Writes Nathan O’ Connor
As the United States 2020 election slowly drudges to halt amidst discussions of recount and a spectre that is reluctant to leave the White House, we Europeans or even Irish people look at the election with an interest. But – why? If you take one look at Twitter or Instagram, modern American politics is discussed everywhere and the election has only intensified this. I can say for myself that I stayed up for until 5:00am watching some of the election live streams.
America is known as a destination for immigrants amidst the dreams of prosperity, a similar view to its past façade where it was an escape from a troubled land. A large section of my family moved over to Boston in Massachusetts and many people I know also have lots of relatives still living in the US. My friend Daniel is Irish-American, he moved back from America three years ago and believes that us outsiders should focus more on our own internal issues and to that statement: I half agree.
While I pondered this idea in my head during our discussion, I thought “He’s right, we have our own issues and why should an election an ocean away bother me so much and waste my time”. Then Seán chimed in – “Donald Trump is a symbol of the decline in compassion and unity in our world”, he was completely correct. The incumbent President Trump is a divisive figure in our world, which is fully natural for any politician but he isn’t your regular run-of-the-mill political now is he? Whilst we might want to pretend that the U.S isn’t the centre of the Western world, it’s effectively true. The idea that a global leader can hold repugnant allegations around him, can be publicly racist and one who supports blatant and reprehensible tribalism is truly a harrowing one.
I sometimes feel annoyed when I see young Irish people who know extensively more about American politics rather than the mere basics of Irish politics. It’s an interesting sight and definitely an outcome of our ever-connected world. Instagram and Twitter have become the new public forum, where ideas clash and figurative jabs are thrown. I can say at least that I find it good that more and more people are gaining interest in current affairs and modern politics, albeit from a country across the globe.
Donald Trump’s appointment four years ago has sparked new ideas that still float and will continue to float around modern politics, His withdrawal from the Paris Climate Accords have thrown a spanner into the works for reduction in emissions and his blaming of fake news has caused a wave of distrust in media outlets which has lead to an increase in popularity of conspiracy theories. One could say this is talking about a distant politician in a foreign land – perhaps you’re overreacting, maybe you should focus more on your own country’s issues? – This is somewhat true but at the same time hypocritical. Donald Trump can be diagnosed as a symptom in the disease of a lack of compassion in politics, when what the world truly needs at this current moment is compassion and unity in the face of adversity. The rise of Trumpian politics is a small lighter that can burn a bridge.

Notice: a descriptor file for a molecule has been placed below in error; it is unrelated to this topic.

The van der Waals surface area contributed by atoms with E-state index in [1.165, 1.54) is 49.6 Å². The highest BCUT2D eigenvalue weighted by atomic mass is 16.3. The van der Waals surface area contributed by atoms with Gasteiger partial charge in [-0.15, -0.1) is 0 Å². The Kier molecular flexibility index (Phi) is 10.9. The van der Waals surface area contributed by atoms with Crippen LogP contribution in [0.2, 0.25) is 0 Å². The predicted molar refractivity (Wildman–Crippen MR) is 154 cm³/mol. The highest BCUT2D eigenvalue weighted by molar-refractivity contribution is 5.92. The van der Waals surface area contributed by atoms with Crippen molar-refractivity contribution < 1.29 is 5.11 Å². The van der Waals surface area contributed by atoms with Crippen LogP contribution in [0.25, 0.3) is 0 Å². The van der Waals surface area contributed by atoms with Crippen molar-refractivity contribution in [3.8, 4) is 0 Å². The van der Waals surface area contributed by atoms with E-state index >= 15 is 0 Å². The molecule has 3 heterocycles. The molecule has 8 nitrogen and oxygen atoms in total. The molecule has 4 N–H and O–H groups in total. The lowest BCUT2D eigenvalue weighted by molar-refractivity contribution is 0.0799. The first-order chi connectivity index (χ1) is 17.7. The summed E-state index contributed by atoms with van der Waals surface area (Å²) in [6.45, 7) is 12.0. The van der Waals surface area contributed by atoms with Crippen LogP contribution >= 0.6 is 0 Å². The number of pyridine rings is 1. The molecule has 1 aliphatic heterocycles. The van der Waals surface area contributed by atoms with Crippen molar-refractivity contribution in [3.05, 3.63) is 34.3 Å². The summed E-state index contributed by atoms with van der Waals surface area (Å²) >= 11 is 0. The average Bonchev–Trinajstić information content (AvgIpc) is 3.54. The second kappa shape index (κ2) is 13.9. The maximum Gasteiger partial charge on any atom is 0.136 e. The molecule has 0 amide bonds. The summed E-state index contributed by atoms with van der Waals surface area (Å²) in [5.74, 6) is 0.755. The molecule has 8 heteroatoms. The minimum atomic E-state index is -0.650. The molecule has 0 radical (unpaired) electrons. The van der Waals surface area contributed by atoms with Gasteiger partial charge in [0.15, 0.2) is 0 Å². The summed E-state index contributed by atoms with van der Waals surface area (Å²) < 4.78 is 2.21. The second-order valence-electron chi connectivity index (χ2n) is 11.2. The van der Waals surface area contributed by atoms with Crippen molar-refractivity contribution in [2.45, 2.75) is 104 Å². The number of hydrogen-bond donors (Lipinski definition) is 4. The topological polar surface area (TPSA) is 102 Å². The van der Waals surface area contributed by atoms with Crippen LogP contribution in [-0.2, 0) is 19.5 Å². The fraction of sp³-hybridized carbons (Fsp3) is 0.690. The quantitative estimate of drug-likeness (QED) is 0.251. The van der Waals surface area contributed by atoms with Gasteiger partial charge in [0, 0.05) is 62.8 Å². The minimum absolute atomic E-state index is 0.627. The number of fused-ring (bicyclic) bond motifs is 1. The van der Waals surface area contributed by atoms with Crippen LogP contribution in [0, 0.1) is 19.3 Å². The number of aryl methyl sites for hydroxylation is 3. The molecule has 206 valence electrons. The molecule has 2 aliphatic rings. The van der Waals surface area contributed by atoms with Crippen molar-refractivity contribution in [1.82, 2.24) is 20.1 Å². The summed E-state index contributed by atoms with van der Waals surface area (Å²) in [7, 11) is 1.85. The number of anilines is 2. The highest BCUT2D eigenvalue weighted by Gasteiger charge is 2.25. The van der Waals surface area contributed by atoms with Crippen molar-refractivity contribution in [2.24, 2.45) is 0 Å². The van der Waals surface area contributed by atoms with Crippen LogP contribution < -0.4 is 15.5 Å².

An opposition to the Trump presidency is the main take of those who discuss American politics in Ireland and also Europe. They feel the same thing as I – compassion and understanding is needed and not divisive finger-pointing. Whilst I feel somewhat off about those previously mentioned who pay all their attention to American politics while there are extreme social or economic issues in their own country, it isn’t a totally terrible thing. Compassionate social policy discussions can teach us how to develop our own society and that is what we need. There are homeless people sleeping on our cold and harsh streets, there are asylum seekers living in bedlam and squalor, there are people who have dreams of an escape – something that has to be better than what is.
We, Irish people, need to develop our own thoughts, ideas and responses to the growing social issues in our country whilst also grasping the emergence of unity and compassion as a partner to bring along with us. We’re fascinated by our American neighbours because they show us what can happen to us if we let it happen, tribes can re-emerge and fury can erupt.